The dish (closest to camera)
Place of originKorea
Region or stateJeju island
Korean name
Revised Romanizationgogi-guksu

Gogi-guksu (Jejuan: 돗괴기국수;[1] Korean고기국수; lit. [pork] meat noodles) is a regional dish of Jeju Province (Jeju Island), South Korea. It is a pork-based wheat noodle soup, served with sliced pork and garnishes like chives.

The dish is a relatively recent invention, having developed during and after the 1910–1945 Japanese colonial period.[2][3][4] It achieved popularity beginning in the late 1990s, and has since become a dish widely associated with Jeju.[2][3][4]

Its qualities reportedly notably differ depending on the restaurant it is served in. The noodles can either be thick or thin, or even be typical Japanese ramen noodles. The broth is generally described as "light" or "clean", with various techniques and ingredients used to achieve this effect.


The dish combines elements of Japanese and Jeju culinary traditions. Wheat noodles were not widely consumed in Jeju before the 1910–1945 Japanese colonial period.[2][3] There are even reportedly no known written or oral records of wheat noodles being consumed in Jeju before this period (although there are records of buckwheat noodles being consumed on special occasions).[3][4] Wheat noodles arrived to Jeju from Japan.[2][3] However, they were still rarely consumed by most people and seen as a delicacy.[2][3] It was not until after South Korea's rapid economic development that noodles became popular.[2][3] On the other hand, pork-based broths have been popular in Jeju for much longer,[1][2] and have notably been a traditional wedding food.[1][3]

During the 1945–1953 United States occupation of Korea and Korean War periods, the United States provided a significant quantity of wheat to the island for food aid, which possibly introduced wheat noodles to the wider population and spurred the development of the dish.[4] The exact chronology of the dish's development is unknown, but it is likely that it developed organically in the decades following the colonial period, as noodles were intuitively added to the popular pork broths, and as sliced pork paired nicely with the pork broth.[3] Correspondingly, there are now a wide variety of styles of the dish on the island.[3]

The popularity of the dish began in earnest beginning around the 1990s. In 1995, there was reportedly only one restaurant that served the dish. It saw high demand during the 1997 Asian financial crisis, which caused a number of other noodle businesses to open on the same street. The dish has remained popular throughout Jeju since.[2]

One restaurant with the longest claim to the dish is Samdae Jeontong Gogi-guksu (삼대전통고기국수; lit. three generations traditional gogi-guksu), which has specialized in the dish and has been family-owned for three generations.[3] One street near Samseonghyeol is known for selling the dish.[1] Reportedly, on the 11th of each month, a small discount on the noodles at some restaurants. This is because "11" looks like noodles.[2]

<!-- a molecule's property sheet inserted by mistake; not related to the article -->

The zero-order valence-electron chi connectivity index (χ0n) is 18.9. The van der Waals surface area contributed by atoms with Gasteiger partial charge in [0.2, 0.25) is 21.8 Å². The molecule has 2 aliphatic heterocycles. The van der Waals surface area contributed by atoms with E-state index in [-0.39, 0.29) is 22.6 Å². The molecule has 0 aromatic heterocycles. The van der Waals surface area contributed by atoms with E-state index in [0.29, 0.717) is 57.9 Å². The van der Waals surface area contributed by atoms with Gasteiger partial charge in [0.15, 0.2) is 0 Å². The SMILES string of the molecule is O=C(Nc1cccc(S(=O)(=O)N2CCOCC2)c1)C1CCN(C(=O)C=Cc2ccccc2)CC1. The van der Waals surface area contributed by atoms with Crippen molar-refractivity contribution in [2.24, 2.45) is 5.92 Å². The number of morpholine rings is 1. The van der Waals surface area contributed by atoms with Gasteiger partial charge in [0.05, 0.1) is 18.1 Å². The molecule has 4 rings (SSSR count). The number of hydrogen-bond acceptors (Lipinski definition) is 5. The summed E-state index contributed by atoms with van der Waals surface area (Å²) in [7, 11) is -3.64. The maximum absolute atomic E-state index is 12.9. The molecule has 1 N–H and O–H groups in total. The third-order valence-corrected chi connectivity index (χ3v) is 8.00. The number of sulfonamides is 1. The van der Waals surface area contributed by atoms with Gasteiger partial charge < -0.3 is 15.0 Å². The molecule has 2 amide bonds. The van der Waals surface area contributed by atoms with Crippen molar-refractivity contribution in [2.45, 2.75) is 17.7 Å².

While the dish is mostly consumed in Jeju, it has also been sold in a Jeju specialty restaurant in Singapore called Jeju Sanghoe.[5][6]


Many aspects of the dish vary depending on which restaurant it is served in.[4] Generally, the soup base is made using doenjang (fermented soybean paste), pork meat or bones, and various grated flavorants, such as Korean radish, garlic, and ginger. The broth is boiled for a long time to bring the flavors out.[1][3][4]

One characteristic preferred by some people is how "clean" or "light" some broths can taste.[3][4][5][6] Some restaurants intentionally try to achieve this effect with various culinary techniques and ingredients.[3][4]

Even the types and qualities of noodles used in the dish differ. Restaurants reportedly use both thick and thin noodles, with varying chewiness. Some people, seeing many similarities between the dish and Japanese ramen, prefer ramen noodles in the dish.[4]

See also


  1. ^ a b c d e "돼지고기국수 - 디지털제주문화대전". jeju.grandculture.net. Retrieved 2024-01-24.
  2. ^ a b c d e f g h i "Jeju's pork broth and noodle dish has history - JEJU WEEKLY" (in Korean). Retrieved 2024-01-24.
  3. ^ a b c d e f g h i j k l m n "일제강점기 전통혼례서 시작된 제주 고기국수…대표 맛집 4곳". 일제강점기 전통혼례서 시작된 제주 고기국수…대표 맛집 4곳 (in Korean). 18 September 2018. Retrieved 2024-01-24.
  4. ^ a b c d e f g h i "고기국수야 넌 어디서 왔니?". 고기국수야 넌 어디서 왔니? (in Korean). 7 October 2009. Retrieved 2024-01-25.
  5. ^ a b Kyung, Yoo (2023-11-09). "Jeju Sanghoe: Popular Jeju Food In Tanjong Pagar | Eatbook.sg". EatBook.sg - Local Singapore Food Guide And Review Site. Retrieved 2024-01-24.
  6. ^ a b Tan, Christabel (2023-11-16). "Jeju Sanghoe is Singapore's first authentic Jeju restaurant". Confirm Good. Retrieved 2024-01-24.